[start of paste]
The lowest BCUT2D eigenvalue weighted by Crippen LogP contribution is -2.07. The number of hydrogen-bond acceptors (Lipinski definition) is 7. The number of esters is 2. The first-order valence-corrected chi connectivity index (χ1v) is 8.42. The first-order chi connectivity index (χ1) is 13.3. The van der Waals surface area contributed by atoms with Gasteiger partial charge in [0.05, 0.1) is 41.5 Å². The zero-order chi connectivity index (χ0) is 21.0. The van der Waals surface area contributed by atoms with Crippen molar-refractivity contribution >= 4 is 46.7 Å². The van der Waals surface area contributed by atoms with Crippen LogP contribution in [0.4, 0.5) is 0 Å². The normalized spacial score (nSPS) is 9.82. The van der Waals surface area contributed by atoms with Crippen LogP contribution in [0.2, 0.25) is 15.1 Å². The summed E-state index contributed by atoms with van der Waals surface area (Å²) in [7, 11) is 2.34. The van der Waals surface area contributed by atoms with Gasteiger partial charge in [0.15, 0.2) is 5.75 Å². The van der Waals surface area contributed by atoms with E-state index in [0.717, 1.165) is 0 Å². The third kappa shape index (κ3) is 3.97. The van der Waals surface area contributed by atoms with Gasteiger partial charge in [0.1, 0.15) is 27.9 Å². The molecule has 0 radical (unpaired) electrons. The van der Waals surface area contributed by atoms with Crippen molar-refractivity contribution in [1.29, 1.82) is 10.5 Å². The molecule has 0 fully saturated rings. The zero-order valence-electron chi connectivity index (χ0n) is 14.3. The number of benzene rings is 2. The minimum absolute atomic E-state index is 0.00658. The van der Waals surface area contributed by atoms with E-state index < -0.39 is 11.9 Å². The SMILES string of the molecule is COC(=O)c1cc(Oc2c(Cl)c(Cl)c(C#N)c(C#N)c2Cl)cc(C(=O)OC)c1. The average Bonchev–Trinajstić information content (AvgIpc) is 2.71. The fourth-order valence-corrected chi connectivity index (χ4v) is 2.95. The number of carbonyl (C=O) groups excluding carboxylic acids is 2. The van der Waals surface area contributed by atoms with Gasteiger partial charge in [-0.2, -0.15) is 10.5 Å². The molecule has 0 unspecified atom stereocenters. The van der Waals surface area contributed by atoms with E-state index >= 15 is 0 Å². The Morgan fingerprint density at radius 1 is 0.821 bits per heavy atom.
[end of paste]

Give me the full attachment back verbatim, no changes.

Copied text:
The lowest BCUT2D eigenvalue weighted by Crippen LogP contribution is -2.07. The number of hydrogen-bond acceptors (Lipinski definition) is 7. The number of esters is 2. The first-order valence-corrected chi connectivity index (χ1v) is 8.42. The first-order chi connectivity index (χ1) is 13.3. The van der Waals surface area contributed by atoms with Gasteiger partial charge in [0.05, 0.1) is 41.5 Å². The zero-order chi connectivity index (χ0) is 21.0. The van der Waals surface area contributed by atoms with Crippen molar-refractivity contribution >= 4 is 46.7 Å². The van der Waals surface area contributed by atoms with Crippen LogP contribution in [0.4, 0.5) is 0 Å². The normalized spacial score (nSPS) is 9.82. The van der Waals surface area contributed by atoms with Crippen LogP contribution in [0.2, 0.25) is 15.1 Å². The summed E-state index contributed by atoms with van der Waals surface area (Å²) in [7, 11) is 2.34. The van der Waals surface area contributed by atoms with Gasteiger partial charge in [0.15, 0.2) is 5.75 Å². The van der Waals surface area contributed by atoms with E-state index in [0.717, 1.165) is 0 Å². The third kappa shape index (κ3) is 3.97. The van der Waals surface area contributed by atoms with Gasteiger partial charge in [0.1, 0.15) is 27.9 Å². The molecule has 0 radical (unpaired) electrons. The van der Waals surface area contributed by atoms with Crippen molar-refractivity contribution in [1.29, 1.82) is 10.5 Å². The molecule has 0 fully saturated rings. The zero-order valence-electron chi connectivity index (χ0n) is 14.3. The number of benzene rings is 2. The minimum absolute atomic E-state index is 0.00658. The van der Waals surface area contributed by atoms with E-state index < -0.39 is 11.9 Å². The SMILES string of the molecule is COC(=O)c1cc(Oc2c(Cl)c(Cl)c(C#N)c(C#N)c2Cl)cc(C(=O)OC)c1. The average Bonchev–Trinajstić information content (AvgIpc) is 2.71. The fourth-order valence-corrected chi connectivity index (χ4v) is 2.95. The number of carbonyl (C=O) groups excluding carboxylic acids is 2. The van der Waals surface area contributed by atoms with Gasteiger partial charge in [-0.2, -0.15) is 10.5 Å². The molecule has 0 unspecified atom stereocenters. The van der Waals surface area contributed by atoms with E-state index >= 15 is 0 Å². The Morgan fingerprint density at radius 1 is 0.821 bits per heavy atom.